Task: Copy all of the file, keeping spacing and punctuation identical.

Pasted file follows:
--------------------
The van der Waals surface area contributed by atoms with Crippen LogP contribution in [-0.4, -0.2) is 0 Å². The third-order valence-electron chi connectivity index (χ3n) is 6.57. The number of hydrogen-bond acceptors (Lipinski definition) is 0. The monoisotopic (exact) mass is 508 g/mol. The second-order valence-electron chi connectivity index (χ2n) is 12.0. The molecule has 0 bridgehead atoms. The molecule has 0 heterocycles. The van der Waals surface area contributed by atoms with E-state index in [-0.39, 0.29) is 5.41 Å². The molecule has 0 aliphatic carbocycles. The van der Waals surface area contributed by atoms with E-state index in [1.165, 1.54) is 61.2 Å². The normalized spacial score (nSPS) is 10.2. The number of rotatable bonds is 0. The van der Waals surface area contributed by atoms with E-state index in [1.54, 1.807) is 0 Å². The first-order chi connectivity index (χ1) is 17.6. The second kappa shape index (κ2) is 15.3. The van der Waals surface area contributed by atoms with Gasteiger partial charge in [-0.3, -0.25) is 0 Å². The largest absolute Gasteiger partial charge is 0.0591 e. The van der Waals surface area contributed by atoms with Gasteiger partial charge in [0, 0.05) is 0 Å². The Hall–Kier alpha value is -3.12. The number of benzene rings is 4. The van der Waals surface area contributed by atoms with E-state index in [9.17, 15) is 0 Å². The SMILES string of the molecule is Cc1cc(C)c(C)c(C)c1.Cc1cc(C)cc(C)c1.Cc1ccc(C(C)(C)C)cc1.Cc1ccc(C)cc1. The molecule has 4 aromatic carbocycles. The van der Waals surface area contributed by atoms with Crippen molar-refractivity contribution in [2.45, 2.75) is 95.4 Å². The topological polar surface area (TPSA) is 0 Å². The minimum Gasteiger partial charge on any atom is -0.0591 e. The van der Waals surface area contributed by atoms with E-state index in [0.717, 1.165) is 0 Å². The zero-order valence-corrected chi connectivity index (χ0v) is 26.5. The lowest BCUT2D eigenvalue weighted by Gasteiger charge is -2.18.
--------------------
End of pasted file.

The van der Waals surface area contributed by atoms with Crippen LogP contribution in [-0.4, -0.2) is 0 Å². The third-order valence-electron chi connectivity index (χ3n) is 6.57. The number of hydrogen-bond acceptors (Lipinski definition) is 0. The monoisotopic (exact) mass is 508 g/mol. The second-order valence-electron chi connectivity index (χ2n) is 12.0. The molecule has 0 bridgehead atoms. The molecule has 0 heterocycles. The van der Waals surface area contributed by atoms with E-state index in [-0.39, 0.29) is 5.41 Å². The molecule has 0 aliphatic carbocycles. The van der Waals surface area contributed by atoms with E-state index in [1.165, 1.54) is 61.2 Å². The normalized spacial score (nSPS) is 10.2. The number of rotatable bonds is 0. The van der Waals surface area contributed by atoms with E-state index in [1.54, 1.807) is 0 Å². The first-order chi connectivity index (χ1) is 17.6. The second kappa shape index (κ2) is 15.3. The van der Waals surface area contributed by atoms with Gasteiger partial charge in [-0.3, -0.25) is 0 Å². The largest absolute Gasteiger partial charge is 0.0591 e. The van der Waals surface area contributed by atoms with Gasteiger partial charge in [0, 0.05) is 0 Å². The Hall–Kier alpha value is -3.12. The number of benzene rings is 4. The van der Waals surface area contributed by atoms with E-state index in [9.17, 15) is 0 Å². The SMILES string of the molecule is Cc1cc(C)c(C)c(C)c1.Cc1cc(C)cc(C)c1.Cc1ccc(C(C)(C)C)cc1.Cc1ccc(C)cc1. The molecule has 4 aromatic carbocycles. The van der Waals surface area contributed by atoms with Crippen molar-refractivity contribution in [2.45, 2.75) is 95.4 Å². The topological polar surface area (TPSA) is 0 Å². The minimum Gasteiger partial charge on any atom is -0.0591 e. The van der Waals surface area contributed by atoms with E-state index in [0.717, 1.165) is 0 Å². The zero-order valence-corrected chi connectivity index (χ0v) is 26.5. The lowest BCUT2D eigenvalue weighted by Gasteiger charge is -2.18.